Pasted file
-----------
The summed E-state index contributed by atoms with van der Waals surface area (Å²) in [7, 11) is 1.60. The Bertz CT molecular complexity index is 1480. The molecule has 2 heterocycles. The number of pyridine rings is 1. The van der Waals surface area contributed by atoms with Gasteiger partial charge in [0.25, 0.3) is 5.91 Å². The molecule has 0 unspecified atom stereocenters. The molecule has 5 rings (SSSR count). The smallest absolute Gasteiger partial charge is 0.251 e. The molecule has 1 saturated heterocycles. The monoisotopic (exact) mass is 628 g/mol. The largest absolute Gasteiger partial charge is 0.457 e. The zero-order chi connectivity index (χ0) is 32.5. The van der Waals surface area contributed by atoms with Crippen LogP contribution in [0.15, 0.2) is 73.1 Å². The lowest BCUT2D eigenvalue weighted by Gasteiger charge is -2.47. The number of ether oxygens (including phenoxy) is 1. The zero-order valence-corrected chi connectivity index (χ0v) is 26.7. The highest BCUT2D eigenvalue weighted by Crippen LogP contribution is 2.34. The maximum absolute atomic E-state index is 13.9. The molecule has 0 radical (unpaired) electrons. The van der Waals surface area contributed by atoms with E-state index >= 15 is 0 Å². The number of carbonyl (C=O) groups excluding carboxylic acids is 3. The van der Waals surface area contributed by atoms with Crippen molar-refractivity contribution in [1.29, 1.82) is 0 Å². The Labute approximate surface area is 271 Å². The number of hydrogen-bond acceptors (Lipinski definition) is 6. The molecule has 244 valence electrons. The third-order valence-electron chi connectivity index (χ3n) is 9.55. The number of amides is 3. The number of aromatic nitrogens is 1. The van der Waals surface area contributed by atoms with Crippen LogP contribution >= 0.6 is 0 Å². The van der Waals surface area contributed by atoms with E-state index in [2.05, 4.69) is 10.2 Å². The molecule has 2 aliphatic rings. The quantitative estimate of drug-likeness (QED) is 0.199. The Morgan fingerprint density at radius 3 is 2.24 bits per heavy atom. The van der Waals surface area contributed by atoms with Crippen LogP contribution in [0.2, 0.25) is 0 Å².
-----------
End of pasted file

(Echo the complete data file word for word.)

The summed E-state index contributed by atoms with van der Waals surface area (Å²) in [7, 11) is 1.60. The Bertz CT molecular complexity index is 1480. The molecule has 2 heterocycles. The number of pyridine rings is 1. The van der Waals surface area contributed by atoms with Gasteiger partial charge in [0.25, 0.3) is 5.91 Å². The molecule has 0 unspecified atom stereocenters. The molecule has 5 rings (SSSR count). The smallest absolute Gasteiger partial charge is 0.251 e. The molecule has 1 saturated heterocycles. The monoisotopic (exact) mass is 628 g/mol. The largest absolute Gasteiger partial charge is 0.457 e. The zero-order chi connectivity index (χ0) is 32.5. The van der Waals surface area contributed by atoms with Crippen LogP contribution in [0.15, 0.2) is 73.1 Å². The lowest BCUT2D eigenvalue weighted by Gasteiger charge is -2.47. The number of ether oxygens (including phenoxy) is 1. The zero-order valence-corrected chi connectivity index (χ0v) is 26.7. The highest BCUT2D eigenvalue weighted by Crippen LogP contribution is 2.34. The maximum absolute atomic E-state index is 13.9. The molecule has 0 radical (unpaired) electrons. The van der Waals surface area contributed by atoms with E-state index >= 15 is 0 Å². The number of carbonyl (C=O) groups excluding carboxylic acids is 3. The van der Waals surface area contributed by atoms with Crippen molar-refractivity contribution in [1.29, 1.82) is 0 Å². The Labute approximate surface area is 271 Å². The number of hydrogen-bond acceptors (Lipinski definition) is 6. The molecule has 244 valence electrons. The third-order valence-electron chi connectivity index (χ3n) is 9.55. The number of amides is 3. The number of aromatic nitrogens is 1. The van der Waals surface area contributed by atoms with Crippen LogP contribution >= 0.6 is 0 Å². The van der Waals surface area contributed by atoms with E-state index in [2.05, 4.69) is 10.2 Å². The molecule has 2 aliphatic rings. The quantitative estimate of drug-likeness (QED) is 0.199. The Morgan fingerprint density at radius 3 is 2.24 bits per heavy atom. The van der Waals surface area contributed by atoms with Crippen LogP contribution in [0.2, 0.25) is 0 Å².